WASHINGTON: The US on Thursday announced sanctions against South Africa's high-profile Indian-origin Gupta family for running a "significant corruption network" that leveraged its political connections to engage in bribery, capture government contracts and misappropriate state assets.
Among those specifically named in the US Treasury Department's designation include Ajay Gupta, Atul Gupta, Rajesh Gupta, and their associate Salim Essa for their involvement in corruption in South Africa.
The Gupta family has relocated to Dubai amid corruption charges against them in South Africa.
Ajay is the family patriarch who formulated the family's corrupt business strategies and controlled its finances, Atul is widely known to have overseen the Gupta family's outreach to corrupt government official, and Rajesh cultivated important relationships with the sons of powerful South African politicians and led efforts to pursue business and relationships in a South African province where corruption was rampant, the Treasury said.
Salim Essa, a business associate of the Gupta family, has materially assisted, sponsored, or provided financial, material, technological support in the corruption network, the Treasury alleged.
The sanctions announcement demonstrates the US government's unwavering commitment to supporting the rule of law and accountability in South Africa, the Treasury said.
"We support the anti-corruption efforts of South Africa's independent judiciary, law enforcement agencies, and the ongoing judicial commissions of inquiry.
Moreover, we commend the extraordinary work by South Africa's civil society activists, investigative journalists, and whistleblowers, who have exposed the breadth and depth of the Gupta family's corruption," it said.
The Treasury said its Office of Foreign Assets Control (OFAC) sanctioned members of a significant corruption network in South Africa that leveraged overpayments on government contracts, bribery, and other corrupt acts to fund political contributions and influence government actions.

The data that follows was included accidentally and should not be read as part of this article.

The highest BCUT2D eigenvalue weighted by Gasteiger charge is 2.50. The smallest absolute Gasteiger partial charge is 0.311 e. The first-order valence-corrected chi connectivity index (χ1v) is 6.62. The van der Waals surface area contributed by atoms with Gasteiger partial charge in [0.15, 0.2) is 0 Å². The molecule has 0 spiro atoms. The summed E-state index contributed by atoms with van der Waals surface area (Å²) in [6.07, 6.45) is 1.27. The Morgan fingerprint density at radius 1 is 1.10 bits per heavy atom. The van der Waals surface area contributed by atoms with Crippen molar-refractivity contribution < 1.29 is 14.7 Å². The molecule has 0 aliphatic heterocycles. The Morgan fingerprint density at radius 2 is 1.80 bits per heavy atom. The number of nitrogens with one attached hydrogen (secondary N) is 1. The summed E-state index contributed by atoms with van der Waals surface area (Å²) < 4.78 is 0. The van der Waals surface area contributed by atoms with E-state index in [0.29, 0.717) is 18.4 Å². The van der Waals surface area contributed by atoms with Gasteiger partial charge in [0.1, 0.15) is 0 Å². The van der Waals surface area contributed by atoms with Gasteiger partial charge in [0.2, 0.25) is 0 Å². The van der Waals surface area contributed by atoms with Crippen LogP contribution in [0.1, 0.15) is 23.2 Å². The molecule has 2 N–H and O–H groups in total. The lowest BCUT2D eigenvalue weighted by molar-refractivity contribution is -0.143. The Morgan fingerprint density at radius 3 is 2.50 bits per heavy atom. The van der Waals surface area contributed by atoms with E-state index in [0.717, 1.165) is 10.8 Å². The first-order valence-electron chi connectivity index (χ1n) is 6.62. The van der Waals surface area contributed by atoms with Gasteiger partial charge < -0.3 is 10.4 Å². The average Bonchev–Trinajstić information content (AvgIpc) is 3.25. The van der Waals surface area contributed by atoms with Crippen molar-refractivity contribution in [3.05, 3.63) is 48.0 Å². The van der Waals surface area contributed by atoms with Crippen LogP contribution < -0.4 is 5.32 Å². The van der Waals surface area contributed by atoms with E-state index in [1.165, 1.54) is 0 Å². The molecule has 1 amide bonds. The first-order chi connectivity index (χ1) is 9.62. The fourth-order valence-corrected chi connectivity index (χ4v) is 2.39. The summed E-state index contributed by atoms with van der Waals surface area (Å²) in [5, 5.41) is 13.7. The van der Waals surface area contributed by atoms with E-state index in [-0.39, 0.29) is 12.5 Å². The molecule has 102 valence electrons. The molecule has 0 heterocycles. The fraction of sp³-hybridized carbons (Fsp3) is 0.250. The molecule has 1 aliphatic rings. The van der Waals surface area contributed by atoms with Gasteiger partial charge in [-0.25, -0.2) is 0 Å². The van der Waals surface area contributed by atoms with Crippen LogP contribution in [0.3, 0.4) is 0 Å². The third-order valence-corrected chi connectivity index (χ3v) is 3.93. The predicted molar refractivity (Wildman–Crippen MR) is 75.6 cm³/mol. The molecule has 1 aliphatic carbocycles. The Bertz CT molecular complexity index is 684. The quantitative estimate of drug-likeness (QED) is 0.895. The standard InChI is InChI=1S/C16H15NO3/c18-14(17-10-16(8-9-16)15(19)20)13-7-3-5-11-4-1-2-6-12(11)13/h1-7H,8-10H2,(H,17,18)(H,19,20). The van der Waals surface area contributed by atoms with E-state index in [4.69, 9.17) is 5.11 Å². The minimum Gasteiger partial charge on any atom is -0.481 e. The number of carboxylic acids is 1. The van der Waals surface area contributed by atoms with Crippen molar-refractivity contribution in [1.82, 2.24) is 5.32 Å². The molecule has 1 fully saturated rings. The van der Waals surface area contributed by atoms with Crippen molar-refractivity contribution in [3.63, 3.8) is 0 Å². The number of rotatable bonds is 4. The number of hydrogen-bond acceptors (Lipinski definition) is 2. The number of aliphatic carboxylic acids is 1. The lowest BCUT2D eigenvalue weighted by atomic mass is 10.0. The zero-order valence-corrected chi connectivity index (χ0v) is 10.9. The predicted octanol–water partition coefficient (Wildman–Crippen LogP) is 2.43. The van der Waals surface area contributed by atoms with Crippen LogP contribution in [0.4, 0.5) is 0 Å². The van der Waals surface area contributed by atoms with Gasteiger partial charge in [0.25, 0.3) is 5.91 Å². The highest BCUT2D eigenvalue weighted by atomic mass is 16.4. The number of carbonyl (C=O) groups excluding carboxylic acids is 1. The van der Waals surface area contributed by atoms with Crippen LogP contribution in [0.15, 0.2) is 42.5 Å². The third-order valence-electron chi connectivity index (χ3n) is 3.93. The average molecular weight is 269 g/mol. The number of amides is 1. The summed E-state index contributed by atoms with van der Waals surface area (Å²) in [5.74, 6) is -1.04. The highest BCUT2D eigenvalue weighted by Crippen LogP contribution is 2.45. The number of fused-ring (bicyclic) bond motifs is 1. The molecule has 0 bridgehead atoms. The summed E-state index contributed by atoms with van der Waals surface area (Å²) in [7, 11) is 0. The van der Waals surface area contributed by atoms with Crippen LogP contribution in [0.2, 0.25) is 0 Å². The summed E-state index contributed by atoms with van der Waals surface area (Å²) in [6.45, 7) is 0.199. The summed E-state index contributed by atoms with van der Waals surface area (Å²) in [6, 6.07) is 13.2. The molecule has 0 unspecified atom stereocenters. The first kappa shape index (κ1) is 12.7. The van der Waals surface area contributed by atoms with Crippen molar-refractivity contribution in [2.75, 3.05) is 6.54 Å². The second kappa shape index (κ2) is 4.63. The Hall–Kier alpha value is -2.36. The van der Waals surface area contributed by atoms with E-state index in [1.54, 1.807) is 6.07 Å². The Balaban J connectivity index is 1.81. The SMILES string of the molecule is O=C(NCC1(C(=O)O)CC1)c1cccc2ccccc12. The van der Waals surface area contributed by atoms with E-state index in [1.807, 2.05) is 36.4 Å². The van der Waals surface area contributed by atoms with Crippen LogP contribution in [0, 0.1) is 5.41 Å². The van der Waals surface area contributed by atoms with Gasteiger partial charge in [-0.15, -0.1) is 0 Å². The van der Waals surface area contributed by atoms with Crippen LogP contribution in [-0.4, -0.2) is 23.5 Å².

"Specifically, OFAC designated Ajay Gupta, Atul Gupta, Rajesh Gupta, and Salim Essa for their involvement in corruption in South Africa pursuant to Executive Order (E.O.) 13818, which builds upon and implements the Global Magnitsky Human Rights Accountability Act," it said.
"The Gupta family leveraged its political connections to engage in widespread corruption and bribery, capture government contracts, and misappropriate state assets.
Treasury's designation targets the Guptas' pay-to-play political patronage, which was orchestrated at the expense of the South African people," said Sigal Mandelker, Treasury Under Secretary for Terrorism and Financial Intelligence.
"The Guptas and Essa have used their influence with prominent politicians and parties to line their pockets with ill-gotten gains.
We will continue to exclude from the US financial system those who profit from corruption."
Ajay, Atul, and Rajesh Gupta immigrated to South Africa (from Uttar Pradesh) in the 1990s, and due in large part to their generous donations to a political party and their reportedly close relationship with former South African President Jacob Zuma, their business interests expanded.
The family has been implicated in several corrupt schemes in South Africa, allegedly stealing hundreds of millions of dollars through illegal deals with the South African government, obfuscated by a shadowy network of shell companies and associates linked to the family.
Credible reports of these corruption schemes include the Gupta family offering members of the South African government money or elevated positions within the government, in return for their cooperation with Gupta family business efforts.
As a part of their corrupt business enterprise, South African government officials and business executives discussed ways to capture government contracts and then move the proceeds of those contracts through Gupta-owned businesses, it added.